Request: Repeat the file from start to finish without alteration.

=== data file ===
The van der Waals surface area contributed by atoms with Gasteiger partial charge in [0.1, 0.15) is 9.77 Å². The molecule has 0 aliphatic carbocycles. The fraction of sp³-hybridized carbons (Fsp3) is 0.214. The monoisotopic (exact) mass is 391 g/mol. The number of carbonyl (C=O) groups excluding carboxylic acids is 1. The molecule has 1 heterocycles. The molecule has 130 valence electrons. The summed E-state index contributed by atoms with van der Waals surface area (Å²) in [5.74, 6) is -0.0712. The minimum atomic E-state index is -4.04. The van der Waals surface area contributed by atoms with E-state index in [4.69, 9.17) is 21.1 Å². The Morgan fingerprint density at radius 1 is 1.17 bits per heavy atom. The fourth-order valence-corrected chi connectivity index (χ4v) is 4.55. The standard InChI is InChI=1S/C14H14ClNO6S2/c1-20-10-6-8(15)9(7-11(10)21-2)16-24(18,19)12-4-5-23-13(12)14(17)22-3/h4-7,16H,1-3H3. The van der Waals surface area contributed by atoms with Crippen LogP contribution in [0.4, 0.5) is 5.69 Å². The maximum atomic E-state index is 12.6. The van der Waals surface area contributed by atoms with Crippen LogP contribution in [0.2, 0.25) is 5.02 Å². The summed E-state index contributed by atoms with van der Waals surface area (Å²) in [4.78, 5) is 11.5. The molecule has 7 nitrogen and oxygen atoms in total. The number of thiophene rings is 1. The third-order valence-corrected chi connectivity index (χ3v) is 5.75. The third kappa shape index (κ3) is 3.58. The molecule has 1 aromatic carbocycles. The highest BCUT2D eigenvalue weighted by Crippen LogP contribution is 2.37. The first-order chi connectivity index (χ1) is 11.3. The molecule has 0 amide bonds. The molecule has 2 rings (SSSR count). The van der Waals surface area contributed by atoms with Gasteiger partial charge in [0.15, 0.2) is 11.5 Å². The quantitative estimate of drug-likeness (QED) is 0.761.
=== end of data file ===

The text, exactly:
The van der Waals surface area contributed by atoms with Gasteiger partial charge in [0.1, 0.15) is 9.77 Å². The molecule has 0 aliphatic carbocycles. The fraction of sp³-hybridized carbons (Fsp3) is 0.214. The monoisotopic (exact) mass is 391 g/mol. The number of carbonyl (C=O) groups excluding carboxylic acids is 1. The molecule has 1 heterocycles. The molecule has 130 valence electrons. The summed E-state index contributed by atoms with van der Waals surface area (Å²) in [5.74, 6) is -0.0712. The minimum atomic E-state index is -4.04. The van der Waals surface area contributed by atoms with E-state index in [4.69, 9.17) is 21.1 Å². The Morgan fingerprint density at radius 1 is 1.17 bits per heavy atom. The fourth-order valence-corrected chi connectivity index (χ4v) is 4.55. The standard InChI is InChI=1S/C14H14ClNO6S2/c1-20-10-6-8(15)9(7-11(10)21-2)16-24(18,19)12-4-5-23-13(12)14(17)22-3/h4-7,16H,1-3H3. The van der Waals surface area contributed by atoms with Crippen LogP contribution in [0.4, 0.5) is 5.69 Å². The maximum atomic E-state index is 12.6. The van der Waals surface area contributed by atoms with Crippen LogP contribution in [0.2, 0.25) is 5.02 Å². The summed E-state index contributed by atoms with van der Waals surface area (Å²) in [4.78, 5) is 11.5. The molecule has 7 nitrogen and oxygen atoms in total. The number of thiophene rings is 1. The third-order valence-corrected chi connectivity index (χ3v) is 5.75. The third kappa shape index (κ3) is 3.58. The molecule has 1 aromatic carbocycles. The highest BCUT2D eigenvalue weighted by Crippen LogP contribution is 2.37. The first-order chi connectivity index (χ1) is 11.3. The molecule has 0 amide bonds. The molecule has 2 rings (SSSR count). The van der Waals surface area contributed by atoms with Gasteiger partial charge in [0.15, 0.2) is 11.5 Å². The quantitative estimate of drug-likeness (QED) is 0.761.